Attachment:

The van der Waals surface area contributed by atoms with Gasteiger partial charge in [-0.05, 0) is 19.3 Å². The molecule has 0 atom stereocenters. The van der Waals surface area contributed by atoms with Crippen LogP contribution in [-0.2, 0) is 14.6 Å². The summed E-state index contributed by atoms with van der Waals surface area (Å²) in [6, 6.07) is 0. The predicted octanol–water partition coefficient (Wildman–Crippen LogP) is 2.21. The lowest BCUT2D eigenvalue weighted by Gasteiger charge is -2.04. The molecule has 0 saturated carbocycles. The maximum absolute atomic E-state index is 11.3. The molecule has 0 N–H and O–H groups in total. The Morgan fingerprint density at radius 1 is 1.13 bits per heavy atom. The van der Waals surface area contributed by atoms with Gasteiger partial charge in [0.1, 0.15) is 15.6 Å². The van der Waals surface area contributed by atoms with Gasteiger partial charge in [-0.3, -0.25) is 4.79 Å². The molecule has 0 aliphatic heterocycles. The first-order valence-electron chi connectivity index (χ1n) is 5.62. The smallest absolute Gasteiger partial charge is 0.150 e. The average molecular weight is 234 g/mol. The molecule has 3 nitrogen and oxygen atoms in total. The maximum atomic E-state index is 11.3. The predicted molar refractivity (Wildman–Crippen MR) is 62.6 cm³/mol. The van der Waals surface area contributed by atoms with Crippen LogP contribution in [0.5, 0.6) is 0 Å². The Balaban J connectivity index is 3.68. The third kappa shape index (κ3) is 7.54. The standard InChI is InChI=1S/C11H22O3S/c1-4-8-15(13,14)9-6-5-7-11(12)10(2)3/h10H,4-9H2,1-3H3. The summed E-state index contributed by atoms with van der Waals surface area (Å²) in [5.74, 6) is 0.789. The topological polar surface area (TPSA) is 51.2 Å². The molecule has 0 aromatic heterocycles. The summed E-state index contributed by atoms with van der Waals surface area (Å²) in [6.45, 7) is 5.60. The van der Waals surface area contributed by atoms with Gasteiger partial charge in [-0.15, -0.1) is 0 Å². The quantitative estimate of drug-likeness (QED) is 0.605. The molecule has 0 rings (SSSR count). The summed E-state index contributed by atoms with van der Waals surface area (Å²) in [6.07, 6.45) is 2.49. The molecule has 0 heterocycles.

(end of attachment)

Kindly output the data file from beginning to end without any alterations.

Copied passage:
The van der Waals surface area contributed by atoms with Gasteiger partial charge in [-0.05, 0) is 19.3 Å². The molecule has 0 atom stereocenters. The van der Waals surface area contributed by atoms with Crippen LogP contribution in [-0.2, 0) is 14.6 Å². The summed E-state index contributed by atoms with van der Waals surface area (Å²) in [6, 6.07) is 0. The predicted octanol–water partition coefficient (Wildman–Crippen LogP) is 2.21. The lowest BCUT2D eigenvalue weighted by Gasteiger charge is -2.04. The molecule has 0 saturated carbocycles. The maximum absolute atomic E-state index is 11.3. The molecule has 0 N–H and O–H groups in total. The Morgan fingerprint density at radius 1 is 1.13 bits per heavy atom. The van der Waals surface area contributed by atoms with Gasteiger partial charge in [0.1, 0.15) is 15.6 Å². The van der Waals surface area contributed by atoms with Gasteiger partial charge in [-0.3, -0.25) is 4.79 Å². The molecule has 0 aliphatic heterocycles. The first-order valence-electron chi connectivity index (χ1n) is 5.62. The smallest absolute Gasteiger partial charge is 0.150 e. The average molecular weight is 234 g/mol. The molecule has 3 nitrogen and oxygen atoms in total. The maximum atomic E-state index is 11.3. The predicted molar refractivity (Wildman–Crippen MR) is 62.6 cm³/mol. The van der Waals surface area contributed by atoms with Crippen LogP contribution in [0.5, 0.6) is 0 Å². The Balaban J connectivity index is 3.68. The third kappa shape index (κ3) is 7.54. The standard InChI is InChI=1S/C11H22O3S/c1-4-8-15(13,14)9-6-5-7-11(12)10(2)3/h10H,4-9H2,1-3H3. The summed E-state index contributed by atoms with van der Waals surface area (Å²) in [5.74, 6) is 0.789. The topological polar surface area (TPSA) is 51.2 Å². The molecule has 0 aromatic heterocycles. The summed E-state index contributed by atoms with van der Waals surface area (Å²) in [6.45, 7) is 5.60. The van der Waals surface area contributed by atoms with Gasteiger partial charge in [-0.15, -0.1) is 0 Å². The quantitative estimate of drug-likeness (QED) is 0.605. The molecule has 0 rings (SSSR count). The summed E-state index contributed by atoms with van der Waals surface area (Å²) in [6.07, 6.45) is 2.49. The molecule has 0 heterocycles.